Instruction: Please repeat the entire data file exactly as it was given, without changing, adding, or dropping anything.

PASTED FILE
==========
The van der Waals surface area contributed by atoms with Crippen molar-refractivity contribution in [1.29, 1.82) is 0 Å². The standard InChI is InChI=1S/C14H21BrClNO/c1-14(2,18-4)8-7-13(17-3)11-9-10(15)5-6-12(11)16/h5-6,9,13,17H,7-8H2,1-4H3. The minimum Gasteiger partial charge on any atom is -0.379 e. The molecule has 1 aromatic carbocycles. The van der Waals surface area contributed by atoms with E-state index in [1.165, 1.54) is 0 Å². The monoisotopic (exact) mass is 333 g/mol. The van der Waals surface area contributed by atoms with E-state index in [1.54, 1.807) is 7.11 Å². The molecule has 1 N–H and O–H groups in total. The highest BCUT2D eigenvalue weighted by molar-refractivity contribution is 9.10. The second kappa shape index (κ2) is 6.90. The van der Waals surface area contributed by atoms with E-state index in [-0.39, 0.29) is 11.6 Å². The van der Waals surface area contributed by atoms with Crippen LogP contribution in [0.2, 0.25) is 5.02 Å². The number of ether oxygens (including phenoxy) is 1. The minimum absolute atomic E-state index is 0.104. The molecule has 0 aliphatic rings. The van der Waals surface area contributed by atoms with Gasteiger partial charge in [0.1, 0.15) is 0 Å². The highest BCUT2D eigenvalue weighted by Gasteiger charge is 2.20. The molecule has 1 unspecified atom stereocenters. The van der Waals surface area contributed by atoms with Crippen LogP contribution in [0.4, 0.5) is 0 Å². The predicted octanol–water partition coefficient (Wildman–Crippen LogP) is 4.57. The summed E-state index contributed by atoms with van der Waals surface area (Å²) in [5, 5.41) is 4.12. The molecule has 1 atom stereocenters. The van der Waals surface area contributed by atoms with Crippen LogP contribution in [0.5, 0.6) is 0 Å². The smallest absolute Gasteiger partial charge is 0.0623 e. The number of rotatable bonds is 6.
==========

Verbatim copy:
The van der Waals surface area contributed by atoms with Crippen molar-refractivity contribution in [1.29, 1.82) is 0 Å². The standard InChI is InChI=1S/C14H21BrClNO/c1-14(2,18-4)8-7-13(17-3)11-9-10(15)5-6-12(11)16/h5-6,9,13,17H,7-8H2,1-4H3. The minimum Gasteiger partial charge on any atom is -0.379 e. The molecule has 1 aromatic carbocycles. The van der Waals surface area contributed by atoms with E-state index in [1.165, 1.54) is 0 Å². The monoisotopic (exact) mass is 333 g/mol. The van der Waals surface area contributed by atoms with E-state index in [1.54, 1.807) is 7.11 Å². The molecule has 1 N–H and O–H groups in total. The highest BCUT2D eigenvalue weighted by molar-refractivity contribution is 9.10. The second kappa shape index (κ2) is 6.90. The van der Waals surface area contributed by atoms with E-state index in [-0.39, 0.29) is 11.6 Å². The van der Waals surface area contributed by atoms with Crippen LogP contribution in [0.2, 0.25) is 5.02 Å². The number of ether oxygens (including phenoxy) is 1. The minimum absolute atomic E-state index is 0.104. The molecule has 0 aliphatic rings. The van der Waals surface area contributed by atoms with Gasteiger partial charge in [0.1, 0.15) is 0 Å². The highest BCUT2D eigenvalue weighted by Gasteiger charge is 2.20. The molecule has 1 unspecified atom stereocenters. The van der Waals surface area contributed by atoms with Crippen LogP contribution in [0.4, 0.5) is 0 Å². The predicted octanol–water partition coefficient (Wildman–Crippen LogP) is 4.57. The summed E-state index contributed by atoms with van der Waals surface area (Å²) in [5, 5.41) is 4.12. The molecule has 1 atom stereocenters. The van der Waals surface area contributed by atoms with Crippen LogP contribution in [0.5, 0.6) is 0 Å². The smallest absolute Gasteiger partial charge is 0.0623 e. The number of rotatable bonds is 6.